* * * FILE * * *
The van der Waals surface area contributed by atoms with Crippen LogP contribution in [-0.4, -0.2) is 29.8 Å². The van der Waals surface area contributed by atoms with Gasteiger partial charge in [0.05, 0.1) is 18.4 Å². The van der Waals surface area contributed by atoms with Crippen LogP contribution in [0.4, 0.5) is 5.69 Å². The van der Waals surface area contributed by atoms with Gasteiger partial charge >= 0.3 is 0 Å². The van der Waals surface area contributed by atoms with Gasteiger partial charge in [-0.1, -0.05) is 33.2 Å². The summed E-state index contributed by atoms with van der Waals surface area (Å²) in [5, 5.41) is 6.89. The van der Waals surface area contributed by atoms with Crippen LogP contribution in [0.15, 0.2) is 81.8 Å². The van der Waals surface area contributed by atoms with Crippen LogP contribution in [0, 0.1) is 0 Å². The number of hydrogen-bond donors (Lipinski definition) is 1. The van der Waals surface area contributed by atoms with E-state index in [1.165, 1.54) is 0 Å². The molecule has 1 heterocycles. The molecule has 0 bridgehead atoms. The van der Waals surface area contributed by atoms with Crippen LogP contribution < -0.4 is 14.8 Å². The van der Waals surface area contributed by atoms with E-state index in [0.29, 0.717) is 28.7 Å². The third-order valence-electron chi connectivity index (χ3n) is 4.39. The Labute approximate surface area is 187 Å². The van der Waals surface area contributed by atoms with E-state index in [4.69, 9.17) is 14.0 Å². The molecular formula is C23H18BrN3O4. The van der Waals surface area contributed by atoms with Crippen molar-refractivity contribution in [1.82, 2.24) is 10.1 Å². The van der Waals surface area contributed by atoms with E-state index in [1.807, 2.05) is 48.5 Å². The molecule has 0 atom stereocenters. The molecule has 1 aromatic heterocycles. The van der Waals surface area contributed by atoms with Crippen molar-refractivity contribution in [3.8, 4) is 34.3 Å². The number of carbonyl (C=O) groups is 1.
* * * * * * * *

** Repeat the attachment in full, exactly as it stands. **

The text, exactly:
The van der Waals surface area contributed by atoms with Crippen LogP contribution in [-0.4, -0.2) is 29.8 Å². The van der Waals surface area contributed by atoms with Gasteiger partial charge in [0.05, 0.1) is 18.4 Å². The van der Waals surface area contributed by atoms with Crippen LogP contribution in [0.4, 0.5) is 5.69 Å². The van der Waals surface area contributed by atoms with Gasteiger partial charge >= 0.3 is 0 Å². The van der Waals surface area contributed by atoms with Gasteiger partial charge in [-0.1, -0.05) is 33.2 Å². The summed E-state index contributed by atoms with van der Waals surface area (Å²) in [5, 5.41) is 6.89. The van der Waals surface area contributed by atoms with Crippen LogP contribution in [0.15, 0.2) is 81.8 Å². The van der Waals surface area contributed by atoms with Crippen LogP contribution in [0, 0.1) is 0 Å². The number of hydrogen-bond donors (Lipinski definition) is 1. The van der Waals surface area contributed by atoms with E-state index in [1.165, 1.54) is 0 Å². The molecule has 1 heterocycles. The molecule has 0 bridgehead atoms. The van der Waals surface area contributed by atoms with Crippen LogP contribution < -0.4 is 14.8 Å². The van der Waals surface area contributed by atoms with E-state index in [0.29, 0.717) is 28.7 Å². The third-order valence-electron chi connectivity index (χ3n) is 4.39. The Labute approximate surface area is 187 Å². The van der Waals surface area contributed by atoms with E-state index in [4.69, 9.17) is 14.0 Å². The molecular formula is C23H18BrN3O4. The van der Waals surface area contributed by atoms with Crippen molar-refractivity contribution in [1.82, 2.24) is 10.1 Å². The van der Waals surface area contributed by atoms with E-state index in [1.807, 2.05) is 48.5 Å². The molecule has 0 atom stereocenters. The molecule has 1 aromatic heterocycles. The van der Waals surface area contributed by atoms with Crippen molar-refractivity contribution in [3.8, 4) is 34.3 Å². The number of carbonyl (C=O) groups is 1.